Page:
(Pic and blurb source. How adorable is that cover?)
Is the kingdom’s fate in the hands of an orphan cat?
Running fast to save his life, Aldwyn ducks into an unusual pet store. Moments later Jack, a young wizard in training, comes in to choose a magical animal to be his familiar. Aldwyn’s always been clever. But magical? Jack thinks so and Aldwyn is happy to play along.
He just has to convince the other familiars the know-it-all blue jay Skylar and the friendly tree frog Gilbert that he’s the powerful cat he claims to be.
Then the unthinkable happens. Jack and two other young wizards are captured by the evil queen of Vastia.
On a thrilling quest to save their loyals, the familiars face dangerous foes, unearth a shocking centuries-old secret, and discover a destiny that will change Vastia forever. Their magical adventure an irresistible blend of real heart, edge-of-your-seat action, and laugh-out-loud humor is an unforgettable celebration of fantasy and friendship.
There’s a blurb on the back where another author praises, “…combines the magic of Harry Potter and the adventure of Warriors…”
That pretty much sums it up, maybe too much. There were a few things that felt a little too “familiar,” like the three friends – a green-eyed orphan boy, a goofy boy sidekick with a big family, and a know-it-all girl who is always lecturing.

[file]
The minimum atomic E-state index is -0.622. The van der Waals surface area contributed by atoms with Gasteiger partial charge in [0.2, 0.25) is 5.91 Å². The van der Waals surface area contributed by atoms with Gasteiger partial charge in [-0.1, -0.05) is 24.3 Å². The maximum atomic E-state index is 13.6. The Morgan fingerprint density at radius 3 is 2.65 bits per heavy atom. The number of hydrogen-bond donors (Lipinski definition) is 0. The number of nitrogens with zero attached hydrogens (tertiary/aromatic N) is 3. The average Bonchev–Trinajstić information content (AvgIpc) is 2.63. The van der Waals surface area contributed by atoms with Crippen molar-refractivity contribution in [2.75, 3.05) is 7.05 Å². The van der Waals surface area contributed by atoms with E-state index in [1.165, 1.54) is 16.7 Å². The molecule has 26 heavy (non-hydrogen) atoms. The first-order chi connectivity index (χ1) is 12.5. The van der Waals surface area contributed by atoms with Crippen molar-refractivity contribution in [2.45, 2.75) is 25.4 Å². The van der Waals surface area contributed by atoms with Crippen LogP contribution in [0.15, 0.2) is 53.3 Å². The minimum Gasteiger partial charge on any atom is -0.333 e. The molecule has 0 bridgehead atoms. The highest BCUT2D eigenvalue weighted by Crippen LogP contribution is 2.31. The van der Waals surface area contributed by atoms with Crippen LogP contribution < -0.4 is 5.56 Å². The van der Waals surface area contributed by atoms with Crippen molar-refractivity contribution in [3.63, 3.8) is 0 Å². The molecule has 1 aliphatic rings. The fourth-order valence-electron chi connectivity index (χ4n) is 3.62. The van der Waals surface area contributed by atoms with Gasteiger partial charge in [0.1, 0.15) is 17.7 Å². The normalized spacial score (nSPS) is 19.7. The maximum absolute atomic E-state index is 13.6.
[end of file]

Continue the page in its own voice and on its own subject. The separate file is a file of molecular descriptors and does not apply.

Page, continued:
And while I can understand comparing it to the Warriors’ series because of the animal element, they don’t seem to have too much else in common.
That said, I did enjoy the book. Aldwyn was clever, Gilbert provided comic relief, and Skylar was able to recite knowledge/history about things. I especially liked the seven dragons’ story.
It was great to watch their friendship grow as they worked together to overcome obstacles. The map of Vastia helped to chart the heroes progress and even after the journey wrapped up, there was still mystery left for the next books in the series – what happened to Aldwyn’s parents and where did Skylar’s anklet come from?
There is a death, but it’s only minimally described, as is the violence, so this would be a fun book to read out loud with kids, especially the parts with Gilbert. I’m not sure it would entirely hold the interest of older kids, unless they were animal lovers.